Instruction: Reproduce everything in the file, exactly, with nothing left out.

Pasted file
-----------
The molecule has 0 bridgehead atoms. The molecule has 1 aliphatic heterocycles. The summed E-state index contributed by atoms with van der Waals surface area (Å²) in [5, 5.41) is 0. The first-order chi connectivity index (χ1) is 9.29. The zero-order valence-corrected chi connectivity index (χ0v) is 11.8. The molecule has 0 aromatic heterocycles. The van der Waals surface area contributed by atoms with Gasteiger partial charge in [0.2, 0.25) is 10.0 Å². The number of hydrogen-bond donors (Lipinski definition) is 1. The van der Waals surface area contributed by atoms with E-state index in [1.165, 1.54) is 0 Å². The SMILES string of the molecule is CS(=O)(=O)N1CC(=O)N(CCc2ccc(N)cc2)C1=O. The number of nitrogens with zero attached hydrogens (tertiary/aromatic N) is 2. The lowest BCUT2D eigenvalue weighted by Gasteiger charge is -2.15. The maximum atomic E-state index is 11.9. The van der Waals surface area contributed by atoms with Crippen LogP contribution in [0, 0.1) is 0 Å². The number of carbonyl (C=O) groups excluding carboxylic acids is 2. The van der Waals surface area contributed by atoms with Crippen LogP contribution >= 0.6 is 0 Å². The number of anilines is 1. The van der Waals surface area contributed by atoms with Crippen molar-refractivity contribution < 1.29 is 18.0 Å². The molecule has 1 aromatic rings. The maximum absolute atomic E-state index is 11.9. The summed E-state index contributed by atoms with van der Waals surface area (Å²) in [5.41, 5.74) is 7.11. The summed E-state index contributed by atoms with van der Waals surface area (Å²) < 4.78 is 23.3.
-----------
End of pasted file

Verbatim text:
The molecule has 0 bridgehead atoms. The molecule has 1 aliphatic heterocycles. The summed E-state index contributed by atoms with van der Waals surface area (Å²) in [5, 5.41) is 0. The first-order chi connectivity index (χ1) is 9.29. The zero-order valence-corrected chi connectivity index (χ0v) is 11.8. The molecule has 0 aromatic heterocycles. The van der Waals surface area contributed by atoms with Gasteiger partial charge in [0.2, 0.25) is 10.0 Å². The number of hydrogen-bond donors (Lipinski definition) is 1. The van der Waals surface area contributed by atoms with E-state index in [1.165, 1.54) is 0 Å². The SMILES string of the molecule is CS(=O)(=O)N1CC(=O)N(CCc2ccc(N)cc2)C1=O. The number of nitrogens with zero attached hydrogens (tertiary/aromatic N) is 2. The lowest BCUT2D eigenvalue weighted by Gasteiger charge is -2.15. The maximum atomic E-state index is 11.9. The van der Waals surface area contributed by atoms with Crippen LogP contribution in [0, 0.1) is 0 Å². The number of carbonyl (C=O) groups excluding carboxylic acids is 2. The van der Waals surface area contributed by atoms with Crippen LogP contribution >= 0.6 is 0 Å². The number of anilines is 1. The van der Waals surface area contributed by atoms with Crippen molar-refractivity contribution < 1.29 is 18.0 Å². The molecule has 1 aromatic rings. The maximum absolute atomic E-state index is 11.9. The summed E-state index contributed by atoms with van der Waals surface area (Å²) in [5.41, 5.74) is 7.11. The summed E-state index contributed by atoms with van der Waals surface area (Å²) < 4.78 is 23.3.